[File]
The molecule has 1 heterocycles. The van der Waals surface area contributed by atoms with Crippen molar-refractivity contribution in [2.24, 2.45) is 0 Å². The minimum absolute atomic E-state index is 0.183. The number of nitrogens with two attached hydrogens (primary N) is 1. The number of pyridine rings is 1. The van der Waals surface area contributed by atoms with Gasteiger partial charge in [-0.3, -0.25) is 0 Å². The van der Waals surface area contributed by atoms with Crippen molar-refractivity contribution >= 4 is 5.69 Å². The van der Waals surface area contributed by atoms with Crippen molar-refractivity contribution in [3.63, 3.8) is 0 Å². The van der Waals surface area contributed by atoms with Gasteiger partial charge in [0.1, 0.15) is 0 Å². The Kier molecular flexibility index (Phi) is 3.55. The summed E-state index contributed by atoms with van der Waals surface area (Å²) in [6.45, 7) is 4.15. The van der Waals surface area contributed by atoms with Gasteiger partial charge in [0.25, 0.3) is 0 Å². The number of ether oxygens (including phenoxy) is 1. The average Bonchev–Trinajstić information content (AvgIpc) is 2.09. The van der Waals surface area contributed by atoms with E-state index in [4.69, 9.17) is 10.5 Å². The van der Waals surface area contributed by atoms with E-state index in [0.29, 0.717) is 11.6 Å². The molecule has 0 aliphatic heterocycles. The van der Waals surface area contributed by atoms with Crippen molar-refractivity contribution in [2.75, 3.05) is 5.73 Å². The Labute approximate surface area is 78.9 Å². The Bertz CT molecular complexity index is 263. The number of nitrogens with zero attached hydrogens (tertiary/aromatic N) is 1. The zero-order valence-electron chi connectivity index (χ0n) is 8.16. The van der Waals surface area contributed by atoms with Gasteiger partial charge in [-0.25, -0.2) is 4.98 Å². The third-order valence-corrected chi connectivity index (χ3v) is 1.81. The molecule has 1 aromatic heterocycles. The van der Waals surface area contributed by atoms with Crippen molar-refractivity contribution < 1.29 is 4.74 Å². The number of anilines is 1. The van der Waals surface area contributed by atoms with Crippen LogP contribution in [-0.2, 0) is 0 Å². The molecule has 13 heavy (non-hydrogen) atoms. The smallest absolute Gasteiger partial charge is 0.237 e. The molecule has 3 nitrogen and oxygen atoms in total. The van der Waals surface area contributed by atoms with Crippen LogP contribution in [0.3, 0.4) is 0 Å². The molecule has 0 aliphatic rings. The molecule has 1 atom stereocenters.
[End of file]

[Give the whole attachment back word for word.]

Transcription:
The molecule has 1 heterocycles. The van der Waals surface area contributed by atoms with Crippen molar-refractivity contribution in [2.24, 2.45) is 0 Å². The minimum absolute atomic E-state index is 0.183. The number of nitrogens with two attached hydrogens (primary N) is 1. The number of pyridine rings is 1. The van der Waals surface area contributed by atoms with Gasteiger partial charge in [-0.3, -0.25) is 0 Å². The van der Waals surface area contributed by atoms with Crippen molar-refractivity contribution >= 4 is 5.69 Å². The van der Waals surface area contributed by atoms with Crippen molar-refractivity contribution in [3.63, 3.8) is 0 Å². The van der Waals surface area contributed by atoms with Gasteiger partial charge in [0.1, 0.15) is 0 Å². The Kier molecular flexibility index (Phi) is 3.55. The summed E-state index contributed by atoms with van der Waals surface area (Å²) in [6.45, 7) is 4.15. The van der Waals surface area contributed by atoms with Gasteiger partial charge in [0.25, 0.3) is 0 Å². The number of ether oxygens (including phenoxy) is 1. The average Bonchev–Trinajstić information content (AvgIpc) is 2.09. The van der Waals surface area contributed by atoms with E-state index in [4.69, 9.17) is 10.5 Å². The van der Waals surface area contributed by atoms with E-state index in [0.29, 0.717) is 11.6 Å². The molecule has 0 aliphatic heterocycles. The van der Waals surface area contributed by atoms with Crippen molar-refractivity contribution in [2.75, 3.05) is 5.73 Å². The Labute approximate surface area is 78.9 Å². The Bertz CT molecular complexity index is 263. The number of nitrogens with zero attached hydrogens (tertiary/aromatic N) is 1. The zero-order valence-electron chi connectivity index (χ0n) is 8.16. The van der Waals surface area contributed by atoms with Gasteiger partial charge in [-0.25, -0.2) is 4.98 Å². The third-order valence-corrected chi connectivity index (χ3v) is 1.81. The molecule has 1 aromatic heterocycles. The van der Waals surface area contributed by atoms with Crippen molar-refractivity contribution < 1.29 is 4.74 Å². The number of anilines is 1. The van der Waals surface area contributed by atoms with Crippen LogP contribution in [-0.2, 0) is 0 Å². The molecule has 13 heavy (non-hydrogen) atoms. The smallest absolute Gasteiger partial charge is 0.237 e. The molecule has 3 nitrogen and oxygen atoms in total. The van der Waals surface area contributed by atoms with Crippen LogP contribution in [0.3, 0.4) is 0 Å². The molecule has 0 aliphatic rings. The molecule has 1 atom stereocenters.